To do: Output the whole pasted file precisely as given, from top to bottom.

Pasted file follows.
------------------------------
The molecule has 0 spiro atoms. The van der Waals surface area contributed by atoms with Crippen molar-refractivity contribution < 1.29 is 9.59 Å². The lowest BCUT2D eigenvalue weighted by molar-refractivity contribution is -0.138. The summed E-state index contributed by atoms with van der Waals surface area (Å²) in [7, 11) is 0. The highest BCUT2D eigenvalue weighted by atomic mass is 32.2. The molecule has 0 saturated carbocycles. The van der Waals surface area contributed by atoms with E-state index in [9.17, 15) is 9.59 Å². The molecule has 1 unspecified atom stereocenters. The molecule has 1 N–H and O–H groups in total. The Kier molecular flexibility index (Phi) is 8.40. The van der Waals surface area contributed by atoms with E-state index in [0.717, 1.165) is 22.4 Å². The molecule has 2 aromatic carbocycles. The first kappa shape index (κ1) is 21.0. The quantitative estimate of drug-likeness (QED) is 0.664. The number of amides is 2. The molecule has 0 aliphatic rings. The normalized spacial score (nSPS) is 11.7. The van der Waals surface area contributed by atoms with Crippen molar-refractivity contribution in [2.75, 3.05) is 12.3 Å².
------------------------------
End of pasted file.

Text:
The molecule has 0 spiro atoms. The van der Waals surface area contributed by atoms with Crippen molar-refractivity contribution < 1.29 is 9.59 Å². The lowest BCUT2D eigenvalue weighted by molar-refractivity contribution is -0.138. The summed E-state index contributed by atoms with van der Waals surface area (Å²) in [7, 11) is 0. The highest BCUT2D eigenvalue weighted by atomic mass is 32.2. The molecule has 0 saturated carbocycles. The van der Waals surface area contributed by atoms with E-state index in [9.17, 15) is 9.59 Å². The molecule has 1 unspecified atom stereocenters. The molecule has 1 N–H and O–H groups in total. The Kier molecular flexibility index (Phi) is 8.40. The van der Waals surface area contributed by atoms with E-state index in [0.717, 1.165) is 22.4 Å². The molecule has 2 aromatic carbocycles. The first kappa shape index (κ1) is 21.0. The quantitative estimate of drug-likeness (QED) is 0.664. The number of amides is 2. The molecule has 0 aliphatic rings. The normalized spacial score (nSPS) is 11.7. The van der Waals surface area contributed by atoms with Crippen molar-refractivity contribution in [2.75, 3.05) is 12.3 Å².